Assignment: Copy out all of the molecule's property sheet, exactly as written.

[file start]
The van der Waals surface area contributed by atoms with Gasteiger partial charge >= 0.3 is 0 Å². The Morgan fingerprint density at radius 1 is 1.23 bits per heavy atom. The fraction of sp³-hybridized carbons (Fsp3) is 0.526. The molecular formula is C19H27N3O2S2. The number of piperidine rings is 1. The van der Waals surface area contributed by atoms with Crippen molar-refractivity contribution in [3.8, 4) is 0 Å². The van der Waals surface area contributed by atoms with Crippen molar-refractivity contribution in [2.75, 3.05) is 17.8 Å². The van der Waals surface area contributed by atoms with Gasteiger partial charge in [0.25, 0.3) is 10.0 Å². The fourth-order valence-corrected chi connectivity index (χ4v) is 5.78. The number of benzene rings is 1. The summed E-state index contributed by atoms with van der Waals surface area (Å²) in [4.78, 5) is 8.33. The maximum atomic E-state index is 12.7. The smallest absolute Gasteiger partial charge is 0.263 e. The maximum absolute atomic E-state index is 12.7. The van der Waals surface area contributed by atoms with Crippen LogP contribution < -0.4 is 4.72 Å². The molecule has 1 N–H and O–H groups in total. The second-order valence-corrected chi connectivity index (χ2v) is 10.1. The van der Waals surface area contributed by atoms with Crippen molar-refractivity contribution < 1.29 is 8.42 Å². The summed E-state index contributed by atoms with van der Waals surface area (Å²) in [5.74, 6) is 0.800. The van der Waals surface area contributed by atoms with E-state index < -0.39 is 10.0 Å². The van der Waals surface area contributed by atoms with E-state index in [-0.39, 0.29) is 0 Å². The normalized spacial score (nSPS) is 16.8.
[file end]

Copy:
The van der Waals surface area contributed by atoms with Gasteiger partial charge >= 0.3 is 0 Å². The Morgan fingerprint density at radius 1 is 1.23 bits per heavy atom. The fraction of sp³-hybridized carbons (Fsp3) is 0.526. The molecular formula is C19H27N3O2S2. The number of piperidine rings is 1. The van der Waals surface area contributed by atoms with Crippen molar-refractivity contribution in [3.8, 4) is 0 Å². The van der Waals surface area contributed by atoms with Crippen molar-refractivity contribution in [2.75, 3.05) is 17.8 Å². The van der Waals surface area contributed by atoms with Gasteiger partial charge in [0.25, 0.3) is 10.0 Å². The fourth-order valence-corrected chi connectivity index (χ4v) is 5.78. The number of benzene rings is 1. The summed E-state index contributed by atoms with van der Waals surface area (Å²) in [4.78, 5) is 8.33. The maximum atomic E-state index is 12.7. The smallest absolute Gasteiger partial charge is 0.263 e. The maximum absolute atomic E-state index is 12.7. The van der Waals surface area contributed by atoms with Crippen LogP contribution < -0.4 is 4.72 Å². The molecule has 1 N–H and O–H groups in total. The second-order valence-corrected chi connectivity index (χ2v) is 10.1. The van der Waals surface area contributed by atoms with Crippen molar-refractivity contribution < 1.29 is 8.42 Å². The summed E-state index contributed by atoms with van der Waals surface area (Å²) in [5.74, 6) is 0.800. The van der Waals surface area contributed by atoms with E-state index < -0.39 is 10.0 Å². The van der Waals surface area contributed by atoms with E-state index in [-0.39, 0.29) is 0 Å². The normalized spacial score (nSPS) is 16.8.